Financial support for carers

The financial impact of caring for someone with MS can be huge. There is help out there from public services and other sources, including the MS Society.

This page covers some of the financial help and support available to carers around the UK. 

The booklet 'Looking After Someone: A guide to carers' rights and benefits' produced by Carers UK has comprehensive information about the rights that carers have and how to access financial and practical support. Download the booklet from their website.

Bear in mind that the social care system is changing - find out about changes to benefits and how they may affect you.

You can also contact your local Citizens Advice Bureau or visit their self-help website at www.adviceguide.org.uk. They provide free and confidential advice about legal and money problems. 

Read more about help for carers in Scotland.

Carer's Allowance

This is the main benefit available to carers and can be accessed by those who regularly spend 35 hours or more a week caring for a disabled person. It is paid to the carer and not the person with MS. Only one person can receive Carer’s Allowance for looking after an individual.

Carers can only claim Carer's Allowance if they meet certain criteria, and if the person they are looking after with MS is already receiving certain benefits. For more information on what these criteria are, Carers UK has useful information on when a carer can claim Carer’s Allowance.  

Carer’s Allowance is not means-tested, which means it's not based on the income or assets of a carer, or of the person they look after. It also does not depend on past National Insurance contributions. This means that carers can get Carer’s Allowance even if they’ve never worked. However, carers do have to pay tax on Carer’s Allowance and sometimes benefits received by the person being cared for may be reduced if Carers' Allowance is claimed. As a carer, you can have a break in caring of up to 4 weeks (or 12 weeks if either you or your carer go into hospital) within any 26-week period without Carer’s Allowance being affected.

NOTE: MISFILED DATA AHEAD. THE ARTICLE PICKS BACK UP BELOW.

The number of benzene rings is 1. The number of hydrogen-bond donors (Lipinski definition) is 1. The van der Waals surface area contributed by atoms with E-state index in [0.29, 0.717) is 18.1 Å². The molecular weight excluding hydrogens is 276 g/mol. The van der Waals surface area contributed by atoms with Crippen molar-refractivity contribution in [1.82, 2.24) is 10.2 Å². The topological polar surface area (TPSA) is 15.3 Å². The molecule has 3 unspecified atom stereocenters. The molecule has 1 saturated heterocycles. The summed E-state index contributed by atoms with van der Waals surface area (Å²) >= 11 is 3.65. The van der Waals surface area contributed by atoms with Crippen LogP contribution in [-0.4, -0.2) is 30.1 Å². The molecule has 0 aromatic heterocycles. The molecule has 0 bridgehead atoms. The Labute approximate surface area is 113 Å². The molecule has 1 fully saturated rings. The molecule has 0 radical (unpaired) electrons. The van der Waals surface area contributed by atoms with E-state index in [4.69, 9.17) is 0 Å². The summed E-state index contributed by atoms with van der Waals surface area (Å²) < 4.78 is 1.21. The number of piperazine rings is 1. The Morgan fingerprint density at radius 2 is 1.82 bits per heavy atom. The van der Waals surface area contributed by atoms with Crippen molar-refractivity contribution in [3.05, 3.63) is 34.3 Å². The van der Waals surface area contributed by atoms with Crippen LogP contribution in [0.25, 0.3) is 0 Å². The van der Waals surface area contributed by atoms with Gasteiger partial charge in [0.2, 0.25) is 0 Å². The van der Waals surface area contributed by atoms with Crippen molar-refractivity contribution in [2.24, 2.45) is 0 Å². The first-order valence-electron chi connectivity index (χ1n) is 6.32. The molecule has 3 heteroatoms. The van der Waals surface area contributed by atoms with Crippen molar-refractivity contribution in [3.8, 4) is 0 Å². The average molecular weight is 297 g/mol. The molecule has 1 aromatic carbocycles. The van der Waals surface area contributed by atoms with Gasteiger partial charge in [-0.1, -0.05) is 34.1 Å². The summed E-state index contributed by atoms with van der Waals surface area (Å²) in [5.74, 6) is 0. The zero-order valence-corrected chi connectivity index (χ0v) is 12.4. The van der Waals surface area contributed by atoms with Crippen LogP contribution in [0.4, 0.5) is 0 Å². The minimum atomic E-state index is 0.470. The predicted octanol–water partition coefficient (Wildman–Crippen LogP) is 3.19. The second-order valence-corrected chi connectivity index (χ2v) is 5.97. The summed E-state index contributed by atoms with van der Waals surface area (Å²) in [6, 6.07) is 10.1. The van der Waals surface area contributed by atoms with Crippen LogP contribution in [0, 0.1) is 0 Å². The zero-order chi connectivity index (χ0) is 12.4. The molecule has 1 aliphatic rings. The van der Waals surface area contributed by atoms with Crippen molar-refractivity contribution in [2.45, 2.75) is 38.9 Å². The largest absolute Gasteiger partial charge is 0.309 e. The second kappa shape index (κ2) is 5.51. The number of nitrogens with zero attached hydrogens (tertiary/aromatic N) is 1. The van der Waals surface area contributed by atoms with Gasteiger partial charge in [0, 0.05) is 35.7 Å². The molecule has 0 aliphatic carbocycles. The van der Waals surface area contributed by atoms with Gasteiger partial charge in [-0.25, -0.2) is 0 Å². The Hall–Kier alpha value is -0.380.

Find out about Carer's Allowance including eligibility criteria, how much it is, and its effect on other benefits. You can apply for Carers Allowance online and register changes to your circumstances at www.gov.uk/apply-carers-allowance.

Carers UK have produced this list of frequently asked questions, which explains how recent changes to Carer's Allowance and other benefits will affect carers and families.

Back to top

Other key benefits

Carers who are on a low income may also be entitled to receive the following benefits.

Income Support 

This benefit can be claimed by carers who are between 16 and the Pension Credit 'qualifying age' and can top up Carer's Allowance, or be claimed even if no other benefits are being received. In order to be eligible for Income Support, a carer will need to meet several criteria. To find out more about income support, visit the Government website. There is also a Carer Premium, which may increase the amount of Income Support carers can receive.

Pension credit

Pension credit is a means-tested benefit for people who are are of, or over the 'qualifying age' for a State Pension and on a low income. A Carer Addition may increase the amount of Pension Credit received. Find out more about Pension Credit.

See our benefits, work and money section for information about other benefits carers might be able to claim.

Back to top

Direct payments